Deception for Journalism's Sake: A Database

Deception for Journalism's Sake: A Database

Reporters have presented as teachers or students to get an inside view of what goes on in schools and colleges.

Among the most common of poses: journalists who elect to live as tramps, the homeless, or the abject poor.

Waste, fraud, graft, laxity, dilapidated conditions, corruption: Reporters have often used undercover tactics to investigate.

Journalism that required costuming or even physical transformation by reporters reporting on racial, ethnic, gender or social groups not their own.

The work of groups such as James O'Keefe's Project Veritas and Lila Rose's LiveAction and their undercover operations.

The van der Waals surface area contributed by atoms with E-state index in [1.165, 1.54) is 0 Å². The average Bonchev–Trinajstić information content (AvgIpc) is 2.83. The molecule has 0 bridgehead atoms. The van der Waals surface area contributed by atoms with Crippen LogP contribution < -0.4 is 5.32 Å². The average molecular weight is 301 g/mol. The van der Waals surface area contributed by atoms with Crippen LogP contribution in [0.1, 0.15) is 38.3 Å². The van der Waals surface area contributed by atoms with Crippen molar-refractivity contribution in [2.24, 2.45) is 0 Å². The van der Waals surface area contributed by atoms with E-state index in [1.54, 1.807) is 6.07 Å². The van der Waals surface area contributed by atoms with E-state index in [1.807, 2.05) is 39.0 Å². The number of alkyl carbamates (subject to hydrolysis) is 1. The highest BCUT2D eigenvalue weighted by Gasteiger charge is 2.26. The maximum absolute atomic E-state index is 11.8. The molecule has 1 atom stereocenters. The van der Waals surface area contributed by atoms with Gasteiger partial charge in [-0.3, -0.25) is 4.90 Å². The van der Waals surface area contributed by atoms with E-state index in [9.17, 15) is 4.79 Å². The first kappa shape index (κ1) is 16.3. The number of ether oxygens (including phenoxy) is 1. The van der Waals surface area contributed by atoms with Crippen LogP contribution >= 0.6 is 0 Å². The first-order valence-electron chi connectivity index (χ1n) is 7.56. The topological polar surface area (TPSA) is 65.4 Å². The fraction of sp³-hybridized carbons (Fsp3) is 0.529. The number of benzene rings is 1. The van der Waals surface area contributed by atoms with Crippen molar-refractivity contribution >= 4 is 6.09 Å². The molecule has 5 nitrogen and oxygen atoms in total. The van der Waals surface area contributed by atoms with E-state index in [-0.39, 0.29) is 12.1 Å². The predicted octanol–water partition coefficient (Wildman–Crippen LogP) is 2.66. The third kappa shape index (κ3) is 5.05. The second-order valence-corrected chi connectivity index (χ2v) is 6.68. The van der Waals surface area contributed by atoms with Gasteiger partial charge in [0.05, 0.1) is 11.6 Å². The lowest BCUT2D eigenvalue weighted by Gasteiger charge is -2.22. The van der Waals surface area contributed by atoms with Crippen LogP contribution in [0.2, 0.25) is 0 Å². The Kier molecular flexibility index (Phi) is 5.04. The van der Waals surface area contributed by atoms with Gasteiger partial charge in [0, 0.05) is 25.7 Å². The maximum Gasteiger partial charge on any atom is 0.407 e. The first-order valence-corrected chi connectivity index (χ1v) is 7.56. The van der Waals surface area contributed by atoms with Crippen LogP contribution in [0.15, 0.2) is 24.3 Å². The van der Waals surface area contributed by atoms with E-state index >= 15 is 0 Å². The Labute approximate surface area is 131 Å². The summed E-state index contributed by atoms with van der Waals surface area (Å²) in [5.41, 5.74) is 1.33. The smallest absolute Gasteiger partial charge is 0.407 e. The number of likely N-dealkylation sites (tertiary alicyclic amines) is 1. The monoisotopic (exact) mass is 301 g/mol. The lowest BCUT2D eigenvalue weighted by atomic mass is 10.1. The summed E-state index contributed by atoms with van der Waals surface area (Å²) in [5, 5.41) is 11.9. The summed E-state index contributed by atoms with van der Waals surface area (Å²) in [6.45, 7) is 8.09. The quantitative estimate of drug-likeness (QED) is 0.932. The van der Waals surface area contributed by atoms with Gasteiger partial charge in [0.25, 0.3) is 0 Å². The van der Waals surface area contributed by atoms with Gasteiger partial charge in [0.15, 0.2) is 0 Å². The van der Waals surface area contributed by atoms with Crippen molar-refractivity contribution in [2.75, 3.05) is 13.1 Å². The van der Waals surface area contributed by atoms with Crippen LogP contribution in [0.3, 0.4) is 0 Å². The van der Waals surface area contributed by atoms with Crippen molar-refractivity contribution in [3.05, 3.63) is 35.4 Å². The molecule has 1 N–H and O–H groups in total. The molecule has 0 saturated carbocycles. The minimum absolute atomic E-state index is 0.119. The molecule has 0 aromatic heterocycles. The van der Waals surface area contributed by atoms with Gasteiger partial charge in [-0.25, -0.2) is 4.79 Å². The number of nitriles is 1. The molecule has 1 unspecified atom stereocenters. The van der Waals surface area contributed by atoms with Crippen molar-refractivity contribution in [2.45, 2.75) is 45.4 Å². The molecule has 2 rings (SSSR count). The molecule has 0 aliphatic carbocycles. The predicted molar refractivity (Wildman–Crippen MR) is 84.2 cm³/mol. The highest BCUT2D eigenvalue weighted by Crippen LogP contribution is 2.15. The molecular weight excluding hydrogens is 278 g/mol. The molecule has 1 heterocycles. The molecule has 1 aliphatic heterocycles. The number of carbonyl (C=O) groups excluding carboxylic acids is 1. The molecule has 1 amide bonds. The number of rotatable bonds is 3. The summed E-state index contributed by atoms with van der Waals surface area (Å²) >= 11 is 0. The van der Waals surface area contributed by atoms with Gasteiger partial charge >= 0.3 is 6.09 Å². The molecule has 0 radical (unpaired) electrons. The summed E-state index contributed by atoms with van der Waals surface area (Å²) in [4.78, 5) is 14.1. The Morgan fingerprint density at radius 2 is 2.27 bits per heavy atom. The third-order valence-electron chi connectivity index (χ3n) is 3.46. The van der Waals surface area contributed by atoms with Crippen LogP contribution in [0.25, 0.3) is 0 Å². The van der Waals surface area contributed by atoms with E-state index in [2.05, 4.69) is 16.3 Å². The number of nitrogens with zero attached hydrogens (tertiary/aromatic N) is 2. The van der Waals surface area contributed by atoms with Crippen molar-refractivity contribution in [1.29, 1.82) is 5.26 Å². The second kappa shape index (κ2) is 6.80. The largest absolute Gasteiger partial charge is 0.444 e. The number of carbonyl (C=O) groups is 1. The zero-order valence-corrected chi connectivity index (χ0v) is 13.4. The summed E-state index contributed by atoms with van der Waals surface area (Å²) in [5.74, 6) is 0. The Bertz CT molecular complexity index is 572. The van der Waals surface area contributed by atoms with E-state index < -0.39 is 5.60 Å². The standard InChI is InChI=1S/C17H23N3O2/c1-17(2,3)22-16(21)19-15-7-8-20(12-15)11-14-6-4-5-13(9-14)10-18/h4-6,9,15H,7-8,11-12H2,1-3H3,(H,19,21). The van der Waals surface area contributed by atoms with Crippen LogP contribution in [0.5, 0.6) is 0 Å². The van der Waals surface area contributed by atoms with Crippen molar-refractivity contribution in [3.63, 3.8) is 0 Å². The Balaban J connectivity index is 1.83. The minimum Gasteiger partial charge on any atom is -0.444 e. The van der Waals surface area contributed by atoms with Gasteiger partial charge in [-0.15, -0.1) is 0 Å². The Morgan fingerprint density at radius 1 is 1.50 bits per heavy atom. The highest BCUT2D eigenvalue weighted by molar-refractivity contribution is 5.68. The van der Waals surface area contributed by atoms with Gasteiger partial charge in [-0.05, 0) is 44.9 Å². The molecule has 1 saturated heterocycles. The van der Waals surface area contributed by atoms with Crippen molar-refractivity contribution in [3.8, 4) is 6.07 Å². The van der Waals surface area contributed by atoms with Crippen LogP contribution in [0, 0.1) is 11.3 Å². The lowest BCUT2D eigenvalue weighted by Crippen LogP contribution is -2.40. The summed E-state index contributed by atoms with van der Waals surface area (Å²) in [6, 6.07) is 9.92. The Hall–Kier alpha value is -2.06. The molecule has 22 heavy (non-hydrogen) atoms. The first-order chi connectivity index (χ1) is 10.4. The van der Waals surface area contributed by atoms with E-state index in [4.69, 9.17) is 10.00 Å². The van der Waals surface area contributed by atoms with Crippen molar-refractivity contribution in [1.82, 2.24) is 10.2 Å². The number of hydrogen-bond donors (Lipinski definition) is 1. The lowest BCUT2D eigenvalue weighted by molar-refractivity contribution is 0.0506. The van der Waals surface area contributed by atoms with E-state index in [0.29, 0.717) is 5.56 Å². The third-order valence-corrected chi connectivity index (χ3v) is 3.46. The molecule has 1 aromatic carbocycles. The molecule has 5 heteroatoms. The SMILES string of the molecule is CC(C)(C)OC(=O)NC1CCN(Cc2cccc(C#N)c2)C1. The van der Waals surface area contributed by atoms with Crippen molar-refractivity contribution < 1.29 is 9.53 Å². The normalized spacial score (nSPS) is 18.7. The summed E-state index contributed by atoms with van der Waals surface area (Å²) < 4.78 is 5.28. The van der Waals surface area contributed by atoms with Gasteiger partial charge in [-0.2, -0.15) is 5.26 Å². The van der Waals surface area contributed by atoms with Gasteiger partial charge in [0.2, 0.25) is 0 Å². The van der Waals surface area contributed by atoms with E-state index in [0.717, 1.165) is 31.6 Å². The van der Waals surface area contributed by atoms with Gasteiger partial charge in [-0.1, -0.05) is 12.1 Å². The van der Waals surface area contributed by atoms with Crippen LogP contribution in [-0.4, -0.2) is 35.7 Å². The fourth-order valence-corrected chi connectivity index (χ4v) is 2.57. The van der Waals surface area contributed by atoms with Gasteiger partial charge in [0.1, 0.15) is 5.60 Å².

Going undercover as volunteers or invited guests has gotten reporters an inside look at some U.S. political campaigns. So has shadowing the candidates in their off-hours. 

These are examples of undercover reportage that were considered to have crossed ethical lines or that caused major legal wrangles.

Since the 1870s, journalists have been posing as patients or attendants to expose horrid conditions and treatment inside mental hospitals. Nellie Bly, incidentally, was not the first.